Juncker happy to help Britain 'find a way out' of Brexit
Jean-Claude Juncker has said he would be "happy" to help Britain rejoin the European Union if it wants to after Brexit.
The European Commission president said the UK could apply to rejoin under Article 49 of the Lisbon Treaty even after it leaves the EU in March 2019 - if the government or British people wanted to "find a way out" of Brexit.
It comes after European Council president Donald Tusk said on Tuesday he was open to a "change of heart" from the UK.
Mr Juncker described Brexit as a "lose-lose situation" for Britain and the EU and a "catastrophe".
And addressing the European Parliament in Strasbourg today, he went on: "Mr Tusk said that our hand remains outstretched.
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"The British people, the British government, may wish to find a different way out of the Brexit situation and we are very much willing to deal with them.
"We are not throwing the British out, we would like the British to stay, and if they so wish, they should be allowed to do so.
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"In London, there was a rather irritated response to this proposal [to stay in the EU], but note that even if the British leave according to Article 50 then Article 49 would allow them to accede again and I would be happy to facilitate that."
Mr Juncker and Mr Tusk's overtures came as a commission paper suggested the EU was toughening its stance on the transition period after the official date of Brexit on March 29 2019.
A document obtained by Brussels reporters suggests chief negotiator Michel Barnier wants free movement of people to continue throughout the period, and permanent rights to settle for any EU nationals moving to the UK before the end of 2020.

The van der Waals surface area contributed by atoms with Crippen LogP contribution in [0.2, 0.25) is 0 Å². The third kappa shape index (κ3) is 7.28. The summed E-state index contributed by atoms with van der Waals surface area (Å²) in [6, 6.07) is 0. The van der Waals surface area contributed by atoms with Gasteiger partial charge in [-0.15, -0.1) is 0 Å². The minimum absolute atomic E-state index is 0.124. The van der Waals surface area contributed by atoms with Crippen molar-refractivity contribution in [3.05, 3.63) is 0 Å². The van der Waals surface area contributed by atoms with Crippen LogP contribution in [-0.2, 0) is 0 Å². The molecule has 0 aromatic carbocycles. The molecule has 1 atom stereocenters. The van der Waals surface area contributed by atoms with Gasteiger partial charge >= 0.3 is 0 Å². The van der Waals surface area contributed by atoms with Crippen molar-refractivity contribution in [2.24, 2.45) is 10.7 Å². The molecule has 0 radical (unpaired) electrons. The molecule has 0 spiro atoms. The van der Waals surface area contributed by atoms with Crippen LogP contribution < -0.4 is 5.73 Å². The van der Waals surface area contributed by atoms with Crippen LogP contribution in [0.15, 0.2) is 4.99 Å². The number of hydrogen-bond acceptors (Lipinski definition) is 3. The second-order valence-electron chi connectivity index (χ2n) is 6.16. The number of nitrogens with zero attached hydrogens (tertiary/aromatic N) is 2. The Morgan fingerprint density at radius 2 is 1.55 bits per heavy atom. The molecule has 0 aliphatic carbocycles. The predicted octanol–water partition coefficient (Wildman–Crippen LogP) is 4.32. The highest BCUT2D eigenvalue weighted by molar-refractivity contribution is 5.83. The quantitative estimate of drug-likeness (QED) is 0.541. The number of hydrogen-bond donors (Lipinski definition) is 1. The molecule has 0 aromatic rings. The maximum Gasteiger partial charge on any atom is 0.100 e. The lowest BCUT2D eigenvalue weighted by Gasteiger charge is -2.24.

He is also set to insist that the UK will have to seek "authorisation" from Brussels to continue enjoying the benefits of the bloc's existing trade agreements with non-EU countries, the paper suggests.
The December European Council had agreed that "sufficient progress" had been made on the first phase of Brexit talks, allowing negotiations to move on to consider transition and a future deal.
Labour MP Chuka Umunna said Britons had a right to change their mind about Brexit.
A year on from Theresa May's Lancaster House speech setting out her negotiating priorities, Mr Umunna said on behalf of the Open Britain campaign for close ties with the EU: "Brexit is proving to be far more costly and complicated than we were led to believe.
"The promises made by the prime minister last January are today as worthless as a degree certificate from Trump University.
"In fact, talks on the future relationship with the EU haven't even begun. She and her shambolic cabinet cannot even agree what they want.
"A year on from Lancaster House, the prime minister must accept that Brexit on the terms it was sold is not possible, and be honest with people about the huge trade-offs ahead. Given what is at stake, everyone is right to keep an open mind about Brexit."
Meanwhile in Britain, the Brexit Bill is set to clear its final stages in the House of Commons today.
The prime minister has already suffered one defeat on the European Union (Withdrawal) Bill at the hands of MPs but faces even tougher battles when the legislation enters the Lords.
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